1887

Abstract

This presentation provides systematic evidence on an emergent debate about a Muslim woman's dress and her perceived credibility as a witness in a court context. The objective of this research is to understand how Muslim women's dress impacts their perceived credibility. The issue of testifying in western courts while wearing either a head veil (hijab) or a face veil (niqab) has been strongly contested on the grounds that physically seeing the witness's face helps observers judge her credibility (e.g., R. v. N.S., 2010). Canada's Supreme Court (N.S. v. Her Majesty the Queen, et al., 2012) ruled that judges will disallow the niqab "whenever the effect of wearing it would impede an evaluation of the witness's credibility." In 2010, an Australian judge ruled that a Muslim woman must remove her full veil while giving evidence before a jury. In 2007, the UK guidance on victims also indicated that the niqab may affect the quality of evidence given in the court room. All of those decisions and opinions run contrary to systematic research. Psychological studies suggest that nonverbal cues are not only poor indicators of veracity, but that they are the least useful indicators of deception (e.g., DePaulo et al., 2003, Vrij, 2008). This presentation discusses results of a research project that examined Muslim women's credibility. Using a quasi-experimental design, three groups of Muslim women lied or told the truth while testifying about a mock crime: 1) women without any coverings (safirat), 2) women wearing hijab (muhjabat) and 3) women wearing niqab (munaqabat). Videos of these women were then shown to audiences who assessed the credibilityof the witnesses. The research further explored the witness's general perceptions of being an eyewitness within the court system, and to what extent (if any) their dress impacted their perceptions. The presentation fits within the Social Sciences, Arts and Humanities thematic pillar of Qatar's National Research Strategy. It more particularly fits within two of the grand challenges: Managing Transition to a Diversified Knowledge- based Society: Build a knowledge-based society by emphasizing a robust research culture, and Holistic and Systematic Assessment of the Rapidly Changing Environment: Foster motivation, scholarship, and prosperity among Qatari nationals and expatriates along with cultural accommodations that are in-sync with modern practice.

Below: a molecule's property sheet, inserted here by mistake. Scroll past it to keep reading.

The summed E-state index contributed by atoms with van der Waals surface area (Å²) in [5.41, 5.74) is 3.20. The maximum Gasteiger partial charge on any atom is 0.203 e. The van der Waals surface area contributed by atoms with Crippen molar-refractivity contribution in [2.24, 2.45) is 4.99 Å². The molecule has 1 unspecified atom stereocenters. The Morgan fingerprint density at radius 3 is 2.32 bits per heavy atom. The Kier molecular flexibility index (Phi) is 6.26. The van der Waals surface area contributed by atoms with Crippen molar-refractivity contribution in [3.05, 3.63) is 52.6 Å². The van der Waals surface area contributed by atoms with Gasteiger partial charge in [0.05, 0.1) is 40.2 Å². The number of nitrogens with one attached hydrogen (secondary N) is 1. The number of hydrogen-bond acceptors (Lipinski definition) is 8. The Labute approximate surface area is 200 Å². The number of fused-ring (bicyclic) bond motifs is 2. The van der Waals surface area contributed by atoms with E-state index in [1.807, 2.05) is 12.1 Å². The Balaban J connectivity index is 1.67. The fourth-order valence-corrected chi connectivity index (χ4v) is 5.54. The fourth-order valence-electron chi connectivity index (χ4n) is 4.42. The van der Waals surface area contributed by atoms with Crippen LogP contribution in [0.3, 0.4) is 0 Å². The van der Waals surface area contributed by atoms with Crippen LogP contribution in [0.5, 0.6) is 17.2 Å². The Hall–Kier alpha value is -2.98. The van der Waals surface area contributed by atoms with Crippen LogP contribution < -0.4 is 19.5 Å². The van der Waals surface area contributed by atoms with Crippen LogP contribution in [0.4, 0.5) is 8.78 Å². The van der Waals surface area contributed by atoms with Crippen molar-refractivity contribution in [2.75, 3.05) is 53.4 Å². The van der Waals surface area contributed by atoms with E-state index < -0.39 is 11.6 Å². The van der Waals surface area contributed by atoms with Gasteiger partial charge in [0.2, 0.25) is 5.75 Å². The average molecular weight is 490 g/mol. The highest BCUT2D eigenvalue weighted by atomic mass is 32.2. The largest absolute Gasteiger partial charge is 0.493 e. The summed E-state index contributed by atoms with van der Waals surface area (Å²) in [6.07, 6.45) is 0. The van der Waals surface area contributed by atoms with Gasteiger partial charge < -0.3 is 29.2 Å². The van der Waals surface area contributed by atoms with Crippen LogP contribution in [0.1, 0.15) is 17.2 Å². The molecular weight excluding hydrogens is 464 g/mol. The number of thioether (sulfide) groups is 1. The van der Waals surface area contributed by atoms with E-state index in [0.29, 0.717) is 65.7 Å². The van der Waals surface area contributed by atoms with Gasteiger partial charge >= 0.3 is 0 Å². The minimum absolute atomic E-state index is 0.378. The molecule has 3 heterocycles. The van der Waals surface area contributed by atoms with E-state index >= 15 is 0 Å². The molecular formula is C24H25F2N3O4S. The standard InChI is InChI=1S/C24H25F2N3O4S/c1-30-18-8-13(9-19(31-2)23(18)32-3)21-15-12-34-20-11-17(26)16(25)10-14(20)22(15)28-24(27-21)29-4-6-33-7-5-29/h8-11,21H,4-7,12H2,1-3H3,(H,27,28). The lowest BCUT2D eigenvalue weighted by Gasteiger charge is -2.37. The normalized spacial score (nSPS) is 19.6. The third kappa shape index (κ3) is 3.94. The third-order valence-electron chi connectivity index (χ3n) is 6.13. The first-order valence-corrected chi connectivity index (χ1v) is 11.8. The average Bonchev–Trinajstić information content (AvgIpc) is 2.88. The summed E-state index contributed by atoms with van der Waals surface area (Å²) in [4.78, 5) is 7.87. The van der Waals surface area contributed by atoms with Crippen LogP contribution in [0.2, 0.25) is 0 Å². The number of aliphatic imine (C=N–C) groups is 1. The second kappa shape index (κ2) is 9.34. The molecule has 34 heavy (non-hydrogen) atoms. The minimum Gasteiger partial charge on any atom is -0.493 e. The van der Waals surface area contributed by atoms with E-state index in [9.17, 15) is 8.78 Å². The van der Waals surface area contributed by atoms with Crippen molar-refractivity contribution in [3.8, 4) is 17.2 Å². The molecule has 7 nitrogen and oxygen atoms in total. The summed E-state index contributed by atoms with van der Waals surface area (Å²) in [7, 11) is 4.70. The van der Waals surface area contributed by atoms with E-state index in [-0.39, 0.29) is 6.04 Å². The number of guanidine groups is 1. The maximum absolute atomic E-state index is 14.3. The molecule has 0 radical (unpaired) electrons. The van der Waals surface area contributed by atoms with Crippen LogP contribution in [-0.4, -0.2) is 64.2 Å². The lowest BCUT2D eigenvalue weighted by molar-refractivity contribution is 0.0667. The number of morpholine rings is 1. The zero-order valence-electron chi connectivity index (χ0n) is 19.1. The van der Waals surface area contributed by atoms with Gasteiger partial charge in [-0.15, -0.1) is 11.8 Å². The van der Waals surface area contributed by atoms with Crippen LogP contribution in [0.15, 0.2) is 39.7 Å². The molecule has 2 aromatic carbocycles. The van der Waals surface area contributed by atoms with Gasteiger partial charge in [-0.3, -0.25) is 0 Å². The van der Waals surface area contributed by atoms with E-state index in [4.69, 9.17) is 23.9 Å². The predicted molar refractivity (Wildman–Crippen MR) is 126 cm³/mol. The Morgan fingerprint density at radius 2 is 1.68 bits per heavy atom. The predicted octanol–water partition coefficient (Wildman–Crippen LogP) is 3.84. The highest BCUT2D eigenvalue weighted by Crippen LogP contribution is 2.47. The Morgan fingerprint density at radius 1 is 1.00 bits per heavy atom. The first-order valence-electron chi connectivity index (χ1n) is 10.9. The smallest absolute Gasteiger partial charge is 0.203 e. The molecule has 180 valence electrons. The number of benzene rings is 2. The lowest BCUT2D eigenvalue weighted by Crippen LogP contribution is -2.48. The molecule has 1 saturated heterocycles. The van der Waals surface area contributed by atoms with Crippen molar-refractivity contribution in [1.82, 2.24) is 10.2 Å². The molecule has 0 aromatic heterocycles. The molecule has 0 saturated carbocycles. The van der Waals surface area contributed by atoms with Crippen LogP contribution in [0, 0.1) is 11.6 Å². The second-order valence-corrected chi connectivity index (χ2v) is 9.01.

Loading

Article metrics loading...

/content/papers/10.5339/qfarf.2013.SSHO-05
2013-11-20
2019-12-12
Loading full text...

Full text loading...

http://instance.metastore.ingenta.com/content/papers/10.5339/qfarf.2013.SSHO-05
Loading
This is a required field
Please enter a valid email address
Approval was a Success
Invalid data
An Error Occurred
Approval was partially successful, following selected items could not be processed due to error